As further discussed herein, the deployment of in-store resources may be used to automatically locate, generate, and fulfill in-progress or in-transit orders and shipments that are projected as unlikely or unable to arrive before a promised or preferred time. In scenarios where shipping resources, third parties, or internal processes prevent the retailer from meeting a promised delivery date, resources from a suitable store location or local distribution center may be re-deployed to fulfill the order. With use of these delayed order detection and shipment re-deployment techniques, a retailer can attempt to achieve a complete fulfillment of customer orders by meeting its promised delivery date. This has the logical benefit of providing a consistent and positive experience for customers, and enhanced customer satisfaction for the shipment process.
With the examples provided herein, technical enhancements can be implemented within a fully integrated, sustainable from-store delivery capability that is seamless and simple to execute against. The use of the workflow management techniques can be used to assist the delivery of products when, where and how the respective customers want to receive them—consistently and reliably on time. Further, the use of the techniques and workflows described herein can enable shipping and convenience benefits for a variety of types of deliveries, while reducing costs and improving customer experiences. In addition to such business-related benefits, the presently described techniques and workflows may be integrated into existing retailer information systems and computerized processing networks to enable improved processing and data management of orders and shipments. As further detailed herein, technical implementations of the present techniques may include the improved storage, access, and management of data; the improved operation of databases that track orders, shipments, and inventory; and improved uses of data to manage and automate delivery processes.
The following examples illustrate various enhancements that can be applied to allow a distribution and ship-from-store network to provide greater speed and delivery options for customers. As discussed herein, the enhancements to a retailer\'s operations and systems can be used to implement guaranteed shipping options, through: expanding the days and times of distribution operations; tracking and coordinating data maintained in order management and e-commerce product management systems; and expanding the diversification of transportation carriers to enhance speed and choice of delivery options. Further, the enhancements may include the integration of an in-store shipping tool that will allow for the systematic upgrade or downgrade of a particular order\'s “shipping speed” in order to optimize cost and meet any customer requested or promised “in-hand” date.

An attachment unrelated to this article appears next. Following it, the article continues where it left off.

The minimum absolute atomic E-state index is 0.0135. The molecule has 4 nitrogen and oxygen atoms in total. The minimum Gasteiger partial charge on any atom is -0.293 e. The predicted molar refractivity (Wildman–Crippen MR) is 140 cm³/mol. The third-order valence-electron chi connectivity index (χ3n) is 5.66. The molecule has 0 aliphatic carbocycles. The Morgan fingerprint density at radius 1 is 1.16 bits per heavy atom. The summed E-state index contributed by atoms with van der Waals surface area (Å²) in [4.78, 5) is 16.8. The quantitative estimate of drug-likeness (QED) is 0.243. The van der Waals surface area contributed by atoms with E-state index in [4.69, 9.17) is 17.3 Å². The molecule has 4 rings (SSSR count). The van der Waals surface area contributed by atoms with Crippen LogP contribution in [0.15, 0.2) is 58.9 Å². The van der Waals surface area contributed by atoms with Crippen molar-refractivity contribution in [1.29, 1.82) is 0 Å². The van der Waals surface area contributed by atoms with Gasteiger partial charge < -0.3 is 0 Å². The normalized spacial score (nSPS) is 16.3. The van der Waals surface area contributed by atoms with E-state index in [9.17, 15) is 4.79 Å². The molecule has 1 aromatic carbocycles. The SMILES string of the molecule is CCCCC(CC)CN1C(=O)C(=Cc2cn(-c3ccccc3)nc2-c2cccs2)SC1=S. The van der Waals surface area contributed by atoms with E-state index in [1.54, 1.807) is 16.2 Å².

As described herein, the various techniques for delayed order and delayed shipment fulfillment may be provided through the use of a fully integrated, sustainable from-store delivery capability that is seamless and simple to execute against. In some examples, the delayed order and delayed shipment fulfillment may be implemented as a simple contingency plan with minor automation and manual intervention to close gaps in coverage; in another example, the delayed order and delayed shipment fulfillment may be implemented as a comprehensive automated model. As also described herein, these fulfillment techniques may build around existing retail processes and systems, with improvements to existing shipment processes being used to keep customer experiences positive and consistent. Similarly, these fulfillment techniques may integrate with new data processes and system upgrades, to enable long-term cost effectiveness, and to enable retail tracking and location-based tracking of sales (for example, to allow a particular retail location to obtain credit for any sales that the location is responsible for fulfilling).
As a result of the techniques described herein, a retailer can significantly reduce the number of delayed orders and shipments that would otherwise not be delivered on time (towards a goal of 100 percent of orders delivered on time). As a result, such delivery improvements will have the effect of increasing a retailer\'s Net Promoter Score (NPS), and other measurements of customer satisfaction. Further, the techniques described herein may be used in connection with advanced analytics and coordination for order and shipment creation, sourcing, and delivery, through appropriate management, synchronization, coordination, and tracking of data for orders, shipments, inventory levels, purchase transactions, and related corporate purchase and fulfillment operations.